And once again, while the perception of bass in the mix may vary from room to room, the perception of bass may also vary from phones to speakers. Without the feeling of the bass vibrations in the room and the listener’s body - absent in headphone monitoring, even with phones that have good bass extension - there may be a tendency to overdo low end EQ if mixing in phones, which can then sound muddy or boomy over speaker playback.
Finally, there’s the issue of monitoring level. Again, most experienced mixers know enough to avoid working for long stretches at too loud a listening level (i.e. > 90 dBspl or so) without taking frequent breaks. Many mixers follow the recommendation of maintaining a consistent monitoring level of approximately 83 dBspl, occasionally checking the mix at higher and lower levels. But with headphone monitoring, it’s harder to calibrate listening level, and the lack of that low-end full-body impact can make headphone levels appear to be not as loud as they really are. Hearing damage initially occurs at upper-midrange and higher frequencies, and headphone listeners who crank levels, in an attempt to compensate for the lack of physical “thump”, can be at greater risk of potential hearing loss and tinnitus (ringing in the ears).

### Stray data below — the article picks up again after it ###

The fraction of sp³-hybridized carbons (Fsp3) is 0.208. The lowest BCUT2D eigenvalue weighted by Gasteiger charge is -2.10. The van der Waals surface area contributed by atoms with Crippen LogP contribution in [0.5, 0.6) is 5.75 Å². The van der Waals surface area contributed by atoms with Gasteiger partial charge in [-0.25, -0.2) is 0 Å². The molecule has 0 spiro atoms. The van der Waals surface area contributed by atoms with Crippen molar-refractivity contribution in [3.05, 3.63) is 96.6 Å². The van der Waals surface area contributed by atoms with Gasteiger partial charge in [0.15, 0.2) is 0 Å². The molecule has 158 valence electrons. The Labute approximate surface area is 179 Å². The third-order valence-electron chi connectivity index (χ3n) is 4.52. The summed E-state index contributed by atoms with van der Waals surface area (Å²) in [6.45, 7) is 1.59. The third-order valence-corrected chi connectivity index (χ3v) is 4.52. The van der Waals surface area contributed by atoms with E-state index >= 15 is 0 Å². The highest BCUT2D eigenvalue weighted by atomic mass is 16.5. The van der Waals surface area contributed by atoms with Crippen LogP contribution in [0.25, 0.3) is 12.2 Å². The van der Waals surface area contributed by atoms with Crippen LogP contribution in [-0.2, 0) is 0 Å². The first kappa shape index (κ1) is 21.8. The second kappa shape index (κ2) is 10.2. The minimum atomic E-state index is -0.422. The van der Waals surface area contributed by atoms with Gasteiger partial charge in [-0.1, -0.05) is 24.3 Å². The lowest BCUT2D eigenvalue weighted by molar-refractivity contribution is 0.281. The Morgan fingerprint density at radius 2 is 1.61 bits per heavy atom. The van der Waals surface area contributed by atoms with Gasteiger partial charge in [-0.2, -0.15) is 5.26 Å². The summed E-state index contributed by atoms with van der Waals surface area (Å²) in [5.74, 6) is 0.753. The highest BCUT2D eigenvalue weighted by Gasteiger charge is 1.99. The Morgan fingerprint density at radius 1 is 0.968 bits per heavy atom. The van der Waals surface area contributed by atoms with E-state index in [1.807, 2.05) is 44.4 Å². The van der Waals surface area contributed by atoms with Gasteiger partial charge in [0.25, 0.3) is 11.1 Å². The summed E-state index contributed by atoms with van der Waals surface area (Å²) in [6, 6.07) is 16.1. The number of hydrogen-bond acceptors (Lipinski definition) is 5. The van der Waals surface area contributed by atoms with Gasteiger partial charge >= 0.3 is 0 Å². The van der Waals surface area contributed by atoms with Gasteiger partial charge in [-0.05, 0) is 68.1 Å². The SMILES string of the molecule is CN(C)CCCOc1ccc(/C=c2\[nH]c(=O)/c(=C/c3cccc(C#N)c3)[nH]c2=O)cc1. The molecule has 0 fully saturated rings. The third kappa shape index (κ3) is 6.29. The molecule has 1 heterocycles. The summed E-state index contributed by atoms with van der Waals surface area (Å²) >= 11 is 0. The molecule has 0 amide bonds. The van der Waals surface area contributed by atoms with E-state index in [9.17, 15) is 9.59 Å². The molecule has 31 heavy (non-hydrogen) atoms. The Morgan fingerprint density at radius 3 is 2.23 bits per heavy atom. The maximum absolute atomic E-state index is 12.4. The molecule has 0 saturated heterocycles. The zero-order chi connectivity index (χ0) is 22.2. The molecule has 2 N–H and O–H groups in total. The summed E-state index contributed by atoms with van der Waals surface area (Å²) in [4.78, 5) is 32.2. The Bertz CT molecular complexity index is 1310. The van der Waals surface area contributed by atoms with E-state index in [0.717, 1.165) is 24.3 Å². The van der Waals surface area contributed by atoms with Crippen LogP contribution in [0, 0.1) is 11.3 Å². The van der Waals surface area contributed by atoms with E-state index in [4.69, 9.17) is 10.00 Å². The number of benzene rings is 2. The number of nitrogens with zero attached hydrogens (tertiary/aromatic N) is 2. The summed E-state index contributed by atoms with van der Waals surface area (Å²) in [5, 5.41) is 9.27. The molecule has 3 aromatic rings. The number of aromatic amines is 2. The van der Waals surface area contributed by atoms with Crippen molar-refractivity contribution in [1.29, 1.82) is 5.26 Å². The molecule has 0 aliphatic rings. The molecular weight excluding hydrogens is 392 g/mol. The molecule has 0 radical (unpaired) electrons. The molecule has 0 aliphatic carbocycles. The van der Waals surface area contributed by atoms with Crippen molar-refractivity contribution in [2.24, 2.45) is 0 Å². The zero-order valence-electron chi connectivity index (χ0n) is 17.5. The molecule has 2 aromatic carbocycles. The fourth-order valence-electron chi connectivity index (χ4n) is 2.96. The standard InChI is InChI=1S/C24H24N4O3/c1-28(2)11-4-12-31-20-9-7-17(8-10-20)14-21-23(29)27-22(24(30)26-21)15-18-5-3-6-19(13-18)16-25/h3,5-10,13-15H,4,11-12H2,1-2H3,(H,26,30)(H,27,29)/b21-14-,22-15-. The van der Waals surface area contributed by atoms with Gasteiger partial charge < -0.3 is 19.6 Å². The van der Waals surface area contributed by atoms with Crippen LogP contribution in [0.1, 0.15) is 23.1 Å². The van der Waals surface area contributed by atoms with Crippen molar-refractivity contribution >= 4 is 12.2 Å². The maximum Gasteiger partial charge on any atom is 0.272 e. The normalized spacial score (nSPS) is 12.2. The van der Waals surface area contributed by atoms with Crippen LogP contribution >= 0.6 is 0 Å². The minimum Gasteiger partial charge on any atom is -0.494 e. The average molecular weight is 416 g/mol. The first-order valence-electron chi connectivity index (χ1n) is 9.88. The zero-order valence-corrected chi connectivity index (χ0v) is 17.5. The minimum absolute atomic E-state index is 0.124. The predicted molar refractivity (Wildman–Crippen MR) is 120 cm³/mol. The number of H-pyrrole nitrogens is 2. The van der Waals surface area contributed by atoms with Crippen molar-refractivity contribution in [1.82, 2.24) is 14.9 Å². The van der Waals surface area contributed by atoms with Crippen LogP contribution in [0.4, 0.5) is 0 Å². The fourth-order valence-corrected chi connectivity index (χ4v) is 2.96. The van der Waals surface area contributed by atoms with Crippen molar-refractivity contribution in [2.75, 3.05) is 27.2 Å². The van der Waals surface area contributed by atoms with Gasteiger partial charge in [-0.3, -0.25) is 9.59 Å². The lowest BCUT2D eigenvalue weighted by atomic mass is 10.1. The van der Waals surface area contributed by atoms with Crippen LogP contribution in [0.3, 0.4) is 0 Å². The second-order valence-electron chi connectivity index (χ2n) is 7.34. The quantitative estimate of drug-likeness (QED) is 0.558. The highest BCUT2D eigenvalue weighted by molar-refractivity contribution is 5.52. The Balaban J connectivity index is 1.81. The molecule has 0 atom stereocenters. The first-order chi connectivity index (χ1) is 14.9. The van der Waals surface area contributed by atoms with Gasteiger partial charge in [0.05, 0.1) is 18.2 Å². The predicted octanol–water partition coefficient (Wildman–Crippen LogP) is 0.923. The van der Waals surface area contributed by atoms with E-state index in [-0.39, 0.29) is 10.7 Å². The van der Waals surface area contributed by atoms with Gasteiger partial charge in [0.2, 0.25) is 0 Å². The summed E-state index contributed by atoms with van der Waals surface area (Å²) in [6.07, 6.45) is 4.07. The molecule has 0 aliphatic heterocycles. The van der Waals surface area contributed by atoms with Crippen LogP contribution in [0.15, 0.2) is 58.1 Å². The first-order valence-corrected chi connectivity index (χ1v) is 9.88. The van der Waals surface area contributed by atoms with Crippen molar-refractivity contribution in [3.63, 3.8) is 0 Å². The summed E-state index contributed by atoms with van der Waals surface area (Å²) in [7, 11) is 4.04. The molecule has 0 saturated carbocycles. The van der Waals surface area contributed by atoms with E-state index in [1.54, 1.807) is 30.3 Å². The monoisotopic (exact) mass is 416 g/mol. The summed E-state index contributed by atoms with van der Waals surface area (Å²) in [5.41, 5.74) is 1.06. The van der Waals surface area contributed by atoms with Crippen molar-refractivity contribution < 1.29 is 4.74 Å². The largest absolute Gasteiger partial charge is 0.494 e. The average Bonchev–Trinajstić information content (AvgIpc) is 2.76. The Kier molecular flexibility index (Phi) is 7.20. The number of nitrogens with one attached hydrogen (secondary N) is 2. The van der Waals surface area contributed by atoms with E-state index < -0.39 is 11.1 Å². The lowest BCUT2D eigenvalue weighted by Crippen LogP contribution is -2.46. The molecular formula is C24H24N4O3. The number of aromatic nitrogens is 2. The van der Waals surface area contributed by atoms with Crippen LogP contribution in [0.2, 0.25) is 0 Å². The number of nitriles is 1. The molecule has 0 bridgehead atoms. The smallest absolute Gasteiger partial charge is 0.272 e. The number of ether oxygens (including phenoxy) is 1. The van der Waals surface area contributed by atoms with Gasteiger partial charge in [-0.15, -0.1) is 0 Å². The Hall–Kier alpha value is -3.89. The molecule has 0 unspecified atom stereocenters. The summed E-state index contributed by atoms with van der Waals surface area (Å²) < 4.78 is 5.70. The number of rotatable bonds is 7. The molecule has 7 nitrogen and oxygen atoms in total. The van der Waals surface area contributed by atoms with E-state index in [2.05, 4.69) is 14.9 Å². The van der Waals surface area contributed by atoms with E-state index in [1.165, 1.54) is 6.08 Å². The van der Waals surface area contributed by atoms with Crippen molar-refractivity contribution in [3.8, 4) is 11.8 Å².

Despite all these caveats, headphone monitoring can be an important part of the mixing process. While many earbuds do provide fairly crappy sound, the best headphones (though they can be pricey) offer excellent, detailed, full-range audio, free of the potential colorations of the average room - as long as you’re familiar with all the relevant aspects of headphone monitoring and take them into account.